tl;dr The action and body in this piece from Lord of the Dance tell us a lot about how the choreography was structured to safely challenge Irish dance norms and how women are presented in Lord of the Dance as a show.
We did it folks! In this long analysis of this piece from Lord of the Dance, we made it through all the strands of the dance medium and their nexial connections! Want to catch up? You can see all the past posts here.
Before we get too excited, there is another model to look at. While the strands looked at the overarching elements of a performance, the structural model specifically analyzes and breaks down movement. This can be any kind of movement, not just dance, but we’re still looking at the same video and the same dance.
So what is the structural model? Here is a great image of the model and explanation. The structural model breaks movement into five parts – Action, Body, Dynamics, Space, and Relationships. The five are interconnected, so each choice or change in one element of the structural model will affect the others, like pulling one strand of a spider’s web. This makes it very difficult to know where to start. The most important thing about the structural model, which I will repeat over and over and over again, is that this is about what we see. It is not about the reality of what a movement is or how it’s done, it is only about what is sign from an external/audience perspective.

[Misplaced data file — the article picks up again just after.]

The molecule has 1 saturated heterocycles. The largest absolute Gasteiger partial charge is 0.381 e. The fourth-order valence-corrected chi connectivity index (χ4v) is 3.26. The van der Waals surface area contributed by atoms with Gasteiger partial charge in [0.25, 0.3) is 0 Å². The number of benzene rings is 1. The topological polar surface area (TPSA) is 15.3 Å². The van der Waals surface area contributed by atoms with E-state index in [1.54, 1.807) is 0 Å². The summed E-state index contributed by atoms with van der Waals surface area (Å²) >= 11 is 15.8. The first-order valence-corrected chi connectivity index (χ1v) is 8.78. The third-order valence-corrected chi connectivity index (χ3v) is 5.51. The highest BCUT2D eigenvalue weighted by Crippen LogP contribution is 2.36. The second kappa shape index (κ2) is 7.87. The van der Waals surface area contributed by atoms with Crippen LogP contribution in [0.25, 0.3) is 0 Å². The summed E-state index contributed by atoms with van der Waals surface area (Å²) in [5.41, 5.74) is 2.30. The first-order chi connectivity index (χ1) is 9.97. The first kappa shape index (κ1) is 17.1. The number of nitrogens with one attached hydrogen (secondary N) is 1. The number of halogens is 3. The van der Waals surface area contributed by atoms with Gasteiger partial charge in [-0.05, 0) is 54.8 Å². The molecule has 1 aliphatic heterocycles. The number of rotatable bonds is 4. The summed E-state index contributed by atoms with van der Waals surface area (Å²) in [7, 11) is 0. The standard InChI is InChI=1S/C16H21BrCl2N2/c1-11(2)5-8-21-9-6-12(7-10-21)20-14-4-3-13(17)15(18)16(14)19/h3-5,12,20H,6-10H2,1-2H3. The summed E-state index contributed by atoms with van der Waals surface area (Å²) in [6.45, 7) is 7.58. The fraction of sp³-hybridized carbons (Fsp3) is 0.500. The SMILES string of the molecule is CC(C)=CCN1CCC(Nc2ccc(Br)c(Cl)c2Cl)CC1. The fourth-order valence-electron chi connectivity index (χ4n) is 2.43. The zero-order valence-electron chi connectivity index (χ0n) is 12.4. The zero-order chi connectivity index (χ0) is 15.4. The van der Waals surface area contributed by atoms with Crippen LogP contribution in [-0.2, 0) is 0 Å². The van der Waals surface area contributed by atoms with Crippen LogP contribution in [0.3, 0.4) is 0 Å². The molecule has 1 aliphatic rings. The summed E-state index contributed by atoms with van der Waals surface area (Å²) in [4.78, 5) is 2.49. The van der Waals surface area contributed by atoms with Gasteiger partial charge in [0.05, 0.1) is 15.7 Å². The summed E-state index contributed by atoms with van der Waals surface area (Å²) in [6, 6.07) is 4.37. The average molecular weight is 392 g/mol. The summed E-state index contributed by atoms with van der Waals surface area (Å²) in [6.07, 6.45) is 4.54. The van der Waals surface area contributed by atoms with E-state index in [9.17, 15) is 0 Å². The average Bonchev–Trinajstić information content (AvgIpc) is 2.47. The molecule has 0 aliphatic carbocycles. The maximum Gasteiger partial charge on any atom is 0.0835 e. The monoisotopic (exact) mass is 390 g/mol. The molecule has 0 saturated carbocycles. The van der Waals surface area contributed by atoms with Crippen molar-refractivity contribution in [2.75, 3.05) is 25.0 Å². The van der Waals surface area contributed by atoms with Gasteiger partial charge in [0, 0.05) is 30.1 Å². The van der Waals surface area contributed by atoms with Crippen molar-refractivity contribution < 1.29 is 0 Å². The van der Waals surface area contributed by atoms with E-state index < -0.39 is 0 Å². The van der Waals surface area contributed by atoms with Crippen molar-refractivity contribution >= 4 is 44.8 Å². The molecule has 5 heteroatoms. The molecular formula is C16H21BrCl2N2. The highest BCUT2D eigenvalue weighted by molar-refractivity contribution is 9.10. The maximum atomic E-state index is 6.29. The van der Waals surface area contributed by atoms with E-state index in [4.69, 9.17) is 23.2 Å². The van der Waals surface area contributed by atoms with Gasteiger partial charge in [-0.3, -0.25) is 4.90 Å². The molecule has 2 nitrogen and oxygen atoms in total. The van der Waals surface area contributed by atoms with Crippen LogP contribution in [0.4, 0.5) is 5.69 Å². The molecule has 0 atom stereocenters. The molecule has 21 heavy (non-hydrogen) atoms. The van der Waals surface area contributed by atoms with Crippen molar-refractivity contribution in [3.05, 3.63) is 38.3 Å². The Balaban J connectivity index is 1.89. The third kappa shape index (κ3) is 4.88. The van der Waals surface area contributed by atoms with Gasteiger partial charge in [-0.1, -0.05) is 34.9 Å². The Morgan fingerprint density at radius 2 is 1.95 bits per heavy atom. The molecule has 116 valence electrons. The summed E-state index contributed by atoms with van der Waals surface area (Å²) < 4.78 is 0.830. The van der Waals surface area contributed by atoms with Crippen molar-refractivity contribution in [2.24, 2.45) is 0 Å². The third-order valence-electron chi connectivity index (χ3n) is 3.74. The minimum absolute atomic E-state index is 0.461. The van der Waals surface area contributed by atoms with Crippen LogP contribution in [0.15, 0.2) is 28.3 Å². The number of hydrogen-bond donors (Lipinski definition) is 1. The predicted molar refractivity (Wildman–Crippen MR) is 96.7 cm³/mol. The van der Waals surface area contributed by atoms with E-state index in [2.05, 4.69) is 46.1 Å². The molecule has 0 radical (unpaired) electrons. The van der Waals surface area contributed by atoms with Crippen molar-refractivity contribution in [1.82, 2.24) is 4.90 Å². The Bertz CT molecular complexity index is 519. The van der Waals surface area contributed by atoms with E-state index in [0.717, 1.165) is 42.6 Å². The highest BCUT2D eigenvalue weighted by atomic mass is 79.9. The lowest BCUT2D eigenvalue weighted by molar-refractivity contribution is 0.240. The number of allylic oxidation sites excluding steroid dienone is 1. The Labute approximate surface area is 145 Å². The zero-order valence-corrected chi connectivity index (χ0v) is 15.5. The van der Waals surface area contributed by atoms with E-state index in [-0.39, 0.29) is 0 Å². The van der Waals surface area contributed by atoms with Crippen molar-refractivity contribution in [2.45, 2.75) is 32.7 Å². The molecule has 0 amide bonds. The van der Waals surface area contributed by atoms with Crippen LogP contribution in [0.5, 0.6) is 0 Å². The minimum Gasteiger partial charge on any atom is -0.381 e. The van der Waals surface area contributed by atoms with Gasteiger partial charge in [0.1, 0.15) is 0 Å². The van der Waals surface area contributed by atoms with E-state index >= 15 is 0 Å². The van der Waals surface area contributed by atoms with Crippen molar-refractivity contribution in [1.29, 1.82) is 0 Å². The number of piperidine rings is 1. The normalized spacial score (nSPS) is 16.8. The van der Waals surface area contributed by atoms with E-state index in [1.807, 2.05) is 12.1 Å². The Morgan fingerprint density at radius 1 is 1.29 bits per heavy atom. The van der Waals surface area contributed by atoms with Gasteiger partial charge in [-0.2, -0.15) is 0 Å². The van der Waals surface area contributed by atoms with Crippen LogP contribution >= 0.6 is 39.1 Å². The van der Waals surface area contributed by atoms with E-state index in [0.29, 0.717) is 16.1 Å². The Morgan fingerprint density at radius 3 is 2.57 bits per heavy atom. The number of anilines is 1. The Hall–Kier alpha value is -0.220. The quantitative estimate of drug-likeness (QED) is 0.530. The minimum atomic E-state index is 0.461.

I’ve decided to choose three particular moments from the video and analyze each moment in terms of some elements of the structural model. This means that I can cover all five categories eventually without getting hung up on every detail.
This time, we’re going to start with the first solo moment which starts at 1:11. We’ll look at both the right and left of the step – the part where the dancer dances the step and the part where the other dancers do the step while the soloist waves their arms around.
The structural model breaks movement into clear, discrete actions. While a dancer may perform two or more actions at the same time (ex. a jump that turns), categorizing movement into these actions allows us to identify what we are seeing.
In Irish dance, the most common actions are gestures, travel, jumps, and turns. A gesture is when one part of the body moves while the rest is still. Irish dance includes loads of leg gestures in this sense, often accompanied with jumps and travelling.